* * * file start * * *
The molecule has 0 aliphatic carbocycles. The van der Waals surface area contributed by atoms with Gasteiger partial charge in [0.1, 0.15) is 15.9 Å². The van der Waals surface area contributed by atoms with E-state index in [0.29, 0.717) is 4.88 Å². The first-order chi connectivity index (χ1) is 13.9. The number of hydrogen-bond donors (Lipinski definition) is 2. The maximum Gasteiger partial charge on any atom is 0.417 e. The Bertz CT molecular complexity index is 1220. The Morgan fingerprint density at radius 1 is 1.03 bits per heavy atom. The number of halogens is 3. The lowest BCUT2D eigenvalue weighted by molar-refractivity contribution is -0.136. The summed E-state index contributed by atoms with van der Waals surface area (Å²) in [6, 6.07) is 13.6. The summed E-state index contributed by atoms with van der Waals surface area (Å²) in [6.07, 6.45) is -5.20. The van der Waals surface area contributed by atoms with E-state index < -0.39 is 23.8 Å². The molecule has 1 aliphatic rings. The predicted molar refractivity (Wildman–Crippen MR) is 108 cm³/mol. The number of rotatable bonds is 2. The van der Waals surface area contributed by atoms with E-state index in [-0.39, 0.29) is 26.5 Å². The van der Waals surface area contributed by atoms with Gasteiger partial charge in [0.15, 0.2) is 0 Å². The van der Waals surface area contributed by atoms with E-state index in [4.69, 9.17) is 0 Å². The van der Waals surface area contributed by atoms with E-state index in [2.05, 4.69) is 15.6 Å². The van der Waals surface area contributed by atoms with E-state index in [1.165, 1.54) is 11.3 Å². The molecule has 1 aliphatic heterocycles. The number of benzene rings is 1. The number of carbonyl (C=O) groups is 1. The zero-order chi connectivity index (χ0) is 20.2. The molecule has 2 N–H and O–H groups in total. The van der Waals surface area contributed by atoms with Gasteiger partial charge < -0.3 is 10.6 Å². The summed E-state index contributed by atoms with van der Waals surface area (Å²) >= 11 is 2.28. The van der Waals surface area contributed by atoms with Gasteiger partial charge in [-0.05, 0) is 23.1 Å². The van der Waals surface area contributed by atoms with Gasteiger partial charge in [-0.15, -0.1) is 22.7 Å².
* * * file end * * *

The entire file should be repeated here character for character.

The molecule has 0 aliphatic carbocycles. The van der Waals surface area contributed by atoms with Gasteiger partial charge in [0.1, 0.15) is 15.9 Å². The van der Waals surface area contributed by atoms with E-state index in [0.29, 0.717) is 4.88 Å². The first-order chi connectivity index (χ1) is 13.9. The number of hydrogen-bond donors (Lipinski definition) is 2. The maximum Gasteiger partial charge on any atom is 0.417 e. The Bertz CT molecular complexity index is 1220. The Morgan fingerprint density at radius 1 is 1.03 bits per heavy atom. The number of halogens is 3. The lowest BCUT2D eigenvalue weighted by molar-refractivity contribution is -0.136. The summed E-state index contributed by atoms with van der Waals surface area (Å²) in [6, 6.07) is 13.6. The summed E-state index contributed by atoms with van der Waals surface area (Å²) in [6.07, 6.45) is -5.20. The van der Waals surface area contributed by atoms with E-state index < -0.39 is 23.8 Å². The molecule has 1 aliphatic rings. The predicted molar refractivity (Wildman–Crippen MR) is 108 cm³/mol. The number of rotatable bonds is 2. The van der Waals surface area contributed by atoms with E-state index in [-0.39, 0.29) is 26.5 Å². The van der Waals surface area contributed by atoms with Gasteiger partial charge in [0.15, 0.2) is 0 Å². The van der Waals surface area contributed by atoms with E-state index in [4.69, 9.17) is 0 Å². The van der Waals surface area contributed by atoms with E-state index in [2.05, 4.69) is 15.6 Å². The van der Waals surface area contributed by atoms with E-state index in [1.165, 1.54) is 11.3 Å². The molecule has 1 aliphatic heterocycles. The number of benzene rings is 1. The number of carbonyl (C=O) groups is 1. The zero-order chi connectivity index (χ0) is 20.2. The molecule has 2 N–H and O–H groups in total. The van der Waals surface area contributed by atoms with Gasteiger partial charge < -0.3 is 10.6 Å². The summed E-state index contributed by atoms with van der Waals surface area (Å²) >= 11 is 2.28. The van der Waals surface area contributed by atoms with Gasteiger partial charge in [-0.05, 0) is 23.1 Å². The van der Waals surface area contributed by atoms with Gasteiger partial charge in [-0.15, -0.1) is 22.7 Å².